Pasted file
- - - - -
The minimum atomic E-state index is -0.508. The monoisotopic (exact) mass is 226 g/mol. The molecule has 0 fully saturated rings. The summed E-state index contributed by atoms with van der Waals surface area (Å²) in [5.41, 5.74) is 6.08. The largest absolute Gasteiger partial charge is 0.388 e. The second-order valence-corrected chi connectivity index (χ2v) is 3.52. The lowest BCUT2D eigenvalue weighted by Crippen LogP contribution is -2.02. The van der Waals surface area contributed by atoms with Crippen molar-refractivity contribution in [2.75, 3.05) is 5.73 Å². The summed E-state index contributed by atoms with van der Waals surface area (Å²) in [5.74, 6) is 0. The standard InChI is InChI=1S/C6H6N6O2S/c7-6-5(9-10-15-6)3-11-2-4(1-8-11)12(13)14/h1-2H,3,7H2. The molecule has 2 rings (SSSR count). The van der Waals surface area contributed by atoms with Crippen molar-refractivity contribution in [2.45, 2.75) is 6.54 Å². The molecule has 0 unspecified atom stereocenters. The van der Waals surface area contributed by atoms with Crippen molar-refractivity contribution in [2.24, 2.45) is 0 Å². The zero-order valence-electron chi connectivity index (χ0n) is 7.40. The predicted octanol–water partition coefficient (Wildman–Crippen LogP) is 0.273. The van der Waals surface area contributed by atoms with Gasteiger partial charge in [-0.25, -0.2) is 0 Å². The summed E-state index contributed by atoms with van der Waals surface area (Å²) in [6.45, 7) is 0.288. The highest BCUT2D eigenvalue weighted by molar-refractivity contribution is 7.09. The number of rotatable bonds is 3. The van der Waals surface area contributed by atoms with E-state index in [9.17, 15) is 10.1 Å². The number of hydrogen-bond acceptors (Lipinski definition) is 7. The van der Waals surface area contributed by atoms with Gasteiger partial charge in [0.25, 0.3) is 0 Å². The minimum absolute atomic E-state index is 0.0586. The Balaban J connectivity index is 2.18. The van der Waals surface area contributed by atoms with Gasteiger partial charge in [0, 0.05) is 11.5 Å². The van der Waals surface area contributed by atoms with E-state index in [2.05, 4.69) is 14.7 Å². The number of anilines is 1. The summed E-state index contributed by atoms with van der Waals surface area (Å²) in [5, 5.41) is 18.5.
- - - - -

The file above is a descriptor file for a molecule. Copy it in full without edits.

The minimum atomic E-state index is -0.508. The monoisotopic (exact) mass is 226 g/mol. The molecule has 0 fully saturated rings. The summed E-state index contributed by atoms with van der Waals surface area (Å²) in [5.41, 5.74) is 6.08. The largest absolute Gasteiger partial charge is 0.388 e. The second-order valence-corrected chi connectivity index (χ2v) is 3.52. The lowest BCUT2D eigenvalue weighted by Crippen LogP contribution is -2.02. The van der Waals surface area contributed by atoms with Crippen molar-refractivity contribution in [2.75, 3.05) is 5.73 Å². The summed E-state index contributed by atoms with van der Waals surface area (Å²) in [5.74, 6) is 0. The standard InChI is InChI=1S/C6H6N6O2S/c7-6-5(9-10-15-6)3-11-2-4(1-8-11)12(13)14/h1-2H,3,7H2. The molecule has 2 rings (SSSR count). The van der Waals surface area contributed by atoms with Crippen molar-refractivity contribution in [2.45, 2.75) is 6.54 Å². The molecule has 0 unspecified atom stereocenters. The van der Waals surface area contributed by atoms with Crippen molar-refractivity contribution in [2.24, 2.45) is 0 Å². The zero-order valence-electron chi connectivity index (χ0n) is 7.40. The predicted octanol–water partition coefficient (Wildman–Crippen LogP) is 0.273. The van der Waals surface area contributed by atoms with Gasteiger partial charge in [-0.25, -0.2) is 0 Å². The summed E-state index contributed by atoms with van der Waals surface area (Å²) in [6.45, 7) is 0.288. The highest BCUT2D eigenvalue weighted by molar-refractivity contribution is 7.09. The number of rotatable bonds is 3. The van der Waals surface area contributed by atoms with E-state index in [9.17, 15) is 10.1 Å². The number of hydrogen-bond acceptors (Lipinski definition) is 7. The van der Waals surface area contributed by atoms with Gasteiger partial charge in [0.25, 0.3) is 0 Å². The minimum absolute atomic E-state index is 0.0586. The Balaban J connectivity index is 2.18. The van der Waals surface area contributed by atoms with Gasteiger partial charge in [0, 0.05) is 11.5 Å². The van der Waals surface area contributed by atoms with E-state index in [2.05, 4.69) is 14.7 Å². The number of anilines is 1. The summed E-state index contributed by atoms with van der Waals surface area (Å²) in [5, 5.41) is 18.5.